Arguably the best way to prevent the spread of conspiracy theories is to intellectually inoculate pupils against blindly believing misinformation. Lewandowsky and Cook (2020) suggest that if people are preemptively made aware that they might be misled, they can develop resilience to conspiratorial messages. This process is known as “prebunking”. Therefore, teachers and schools should teach pupils the following skills.
Media literacy: Pupils need to be taught how mis-, dis- and mal-information intentionally misleads or causes harm as well as the danger that social media algorithms pose by reinforcing our own biases.
Scientific literacy: Scientific literacy refers to pupils’ understanding of scientific concepts and processes and their ability to apply this knowledge to new and non-scientific situations. Yes, this is taught in science lessons, but pupils need to see how this extends beyond the subject itself as the idea someone is “following the science” is used in all kinds of conspiratorial arguments. A lot of conspiracies, such as climate change denial, anti-vaccination scare-mongering, and the link between 5G and Covid, rely heavily on pseudo-science.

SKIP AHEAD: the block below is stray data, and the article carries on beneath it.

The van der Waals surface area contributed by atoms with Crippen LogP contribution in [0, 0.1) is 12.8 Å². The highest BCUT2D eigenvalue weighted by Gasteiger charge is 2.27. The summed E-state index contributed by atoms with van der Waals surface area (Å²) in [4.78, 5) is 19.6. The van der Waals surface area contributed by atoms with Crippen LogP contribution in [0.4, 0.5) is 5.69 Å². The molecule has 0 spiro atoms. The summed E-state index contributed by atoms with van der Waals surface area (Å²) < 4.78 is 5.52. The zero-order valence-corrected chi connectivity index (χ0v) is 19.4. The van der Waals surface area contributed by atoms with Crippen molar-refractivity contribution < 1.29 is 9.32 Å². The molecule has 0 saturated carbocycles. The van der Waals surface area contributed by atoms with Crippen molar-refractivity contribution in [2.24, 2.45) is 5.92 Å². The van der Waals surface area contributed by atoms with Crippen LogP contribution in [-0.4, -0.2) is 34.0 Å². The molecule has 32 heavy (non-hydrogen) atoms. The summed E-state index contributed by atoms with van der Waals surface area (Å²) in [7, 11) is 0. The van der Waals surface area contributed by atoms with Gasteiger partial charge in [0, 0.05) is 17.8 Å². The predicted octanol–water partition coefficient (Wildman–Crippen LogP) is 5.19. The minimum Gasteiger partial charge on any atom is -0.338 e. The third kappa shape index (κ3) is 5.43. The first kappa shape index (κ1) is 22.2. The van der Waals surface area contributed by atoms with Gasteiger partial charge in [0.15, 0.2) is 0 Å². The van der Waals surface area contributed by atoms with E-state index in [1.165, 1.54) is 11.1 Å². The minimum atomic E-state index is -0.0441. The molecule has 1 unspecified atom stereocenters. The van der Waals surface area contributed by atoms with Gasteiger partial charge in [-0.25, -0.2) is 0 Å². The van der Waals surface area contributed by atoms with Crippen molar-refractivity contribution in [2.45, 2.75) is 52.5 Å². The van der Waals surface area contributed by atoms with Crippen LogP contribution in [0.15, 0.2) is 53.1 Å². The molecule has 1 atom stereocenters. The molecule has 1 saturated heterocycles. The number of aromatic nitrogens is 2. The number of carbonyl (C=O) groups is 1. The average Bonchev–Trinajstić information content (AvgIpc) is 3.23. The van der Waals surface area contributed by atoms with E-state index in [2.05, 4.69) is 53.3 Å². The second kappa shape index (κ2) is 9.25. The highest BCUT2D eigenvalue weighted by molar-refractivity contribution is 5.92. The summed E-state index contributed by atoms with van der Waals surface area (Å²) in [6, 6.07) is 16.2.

Historical literacy: Regardless of whether they study history as a GCSE option, pupils should be taught how to approach historical claims, especially the importance of historical sources and established fact. Although “historical literacy” does not have a commonly agreed definition, it can be summed up as ‘coherent, conceptual, and meaningful knowledge about the past that is grounded in the critical use of evidence’ (Downey & Long, 2016). This could counter Holocaust denial and distortion as well as overly nationalistic takes on dubious historical events.
Training: Our Prevent training tackles various types of extremism, but the training I have received only makes passing reference to conspiracy theories. Do teachers themselves know how to identify theories such as the “great reset”, the “great replacement theory”, or the “new world order”?